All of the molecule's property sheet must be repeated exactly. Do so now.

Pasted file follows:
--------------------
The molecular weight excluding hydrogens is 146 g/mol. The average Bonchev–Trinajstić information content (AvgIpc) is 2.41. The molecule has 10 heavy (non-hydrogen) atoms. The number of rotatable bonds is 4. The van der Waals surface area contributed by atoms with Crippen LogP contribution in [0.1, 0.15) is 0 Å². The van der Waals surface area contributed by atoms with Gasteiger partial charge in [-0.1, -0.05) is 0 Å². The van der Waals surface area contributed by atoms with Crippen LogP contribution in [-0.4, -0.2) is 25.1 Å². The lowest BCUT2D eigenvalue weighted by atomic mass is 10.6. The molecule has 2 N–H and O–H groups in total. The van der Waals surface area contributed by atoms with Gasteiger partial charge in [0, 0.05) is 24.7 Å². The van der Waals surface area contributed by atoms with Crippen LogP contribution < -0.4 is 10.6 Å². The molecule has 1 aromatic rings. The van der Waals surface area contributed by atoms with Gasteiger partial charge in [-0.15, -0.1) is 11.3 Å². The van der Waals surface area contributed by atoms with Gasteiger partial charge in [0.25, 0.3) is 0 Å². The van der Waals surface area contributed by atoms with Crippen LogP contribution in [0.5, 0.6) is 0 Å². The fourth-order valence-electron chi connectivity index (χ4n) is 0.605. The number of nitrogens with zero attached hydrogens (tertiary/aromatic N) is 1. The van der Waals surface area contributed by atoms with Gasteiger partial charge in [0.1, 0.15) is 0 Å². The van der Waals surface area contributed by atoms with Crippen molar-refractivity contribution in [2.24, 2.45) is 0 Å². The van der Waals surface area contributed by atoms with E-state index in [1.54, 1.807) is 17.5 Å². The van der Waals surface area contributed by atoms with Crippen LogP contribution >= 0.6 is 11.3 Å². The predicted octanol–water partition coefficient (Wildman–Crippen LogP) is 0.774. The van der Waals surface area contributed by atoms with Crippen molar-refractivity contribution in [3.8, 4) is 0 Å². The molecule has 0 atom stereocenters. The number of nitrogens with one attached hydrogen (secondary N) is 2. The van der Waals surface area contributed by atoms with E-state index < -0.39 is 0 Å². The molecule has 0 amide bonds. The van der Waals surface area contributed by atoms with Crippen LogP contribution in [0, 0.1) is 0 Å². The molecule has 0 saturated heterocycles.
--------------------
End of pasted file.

The molecular weight excluding hydrogens is 146 g/mol. The average Bonchev–Trinajstić information content (AvgIpc) is 2.41. The molecule has 10 heavy (non-hydrogen) atoms. The number of rotatable bonds is 4. The van der Waals surface area contributed by atoms with Crippen LogP contribution in [0.1, 0.15) is 0 Å². The van der Waals surface area contributed by atoms with Gasteiger partial charge in [-0.1, -0.05) is 0 Å². The van der Waals surface area contributed by atoms with Crippen LogP contribution in [-0.4, -0.2) is 25.1 Å². The lowest BCUT2D eigenvalue weighted by atomic mass is 10.6. The molecule has 2 N–H and O–H groups in total. The van der Waals surface area contributed by atoms with Gasteiger partial charge in [0, 0.05) is 24.7 Å². The van der Waals surface area contributed by atoms with Crippen LogP contribution < -0.4 is 10.6 Å². The molecule has 1 aromatic rings. The van der Waals surface area contributed by atoms with Gasteiger partial charge in [-0.15, -0.1) is 11.3 Å². The van der Waals surface area contributed by atoms with Gasteiger partial charge in [0.25, 0.3) is 0 Å². The van der Waals surface area contributed by atoms with Crippen LogP contribution in [0.5, 0.6) is 0 Å². The fourth-order valence-electron chi connectivity index (χ4n) is 0.605. The number of nitrogens with zero attached hydrogens (tertiary/aromatic N) is 1. The van der Waals surface area contributed by atoms with Gasteiger partial charge in [0.1, 0.15) is 0 Å². The van der Waals surface area contributed by atoms with Crippen molar-refractivity contribution in [2.24, 2.45) is 0 Å². The van der Waals surface area contributed by atoms with E-state index in [1.54, 1.807) is 17.5 Å². The van der Waals surface area contributed by atoms with Crippen LogP contribution >= 0.6 is 11.3 Å². The predicted octanol–water partition coefficient (Wildman–Crippen LogP) is 0.774. The van der Waals surface area contributed by atoms with Crippen molar-refractivity contribution in [3.8, 4) is 0 Å². The molecule has 0 atom stereocenters. The number of nitrogens with one attached hydrogen (secondary N) is 2. The van der Waals surface area contributed by atoms with E-state index < -0.39 is 0 Å². The molecule has 0 amide bonds. The van der Waals surface area contributed by atoms with Crippen LogP contribution in [0, 0.1) is 0 Å². The molecule has 0 saturated heterocycles.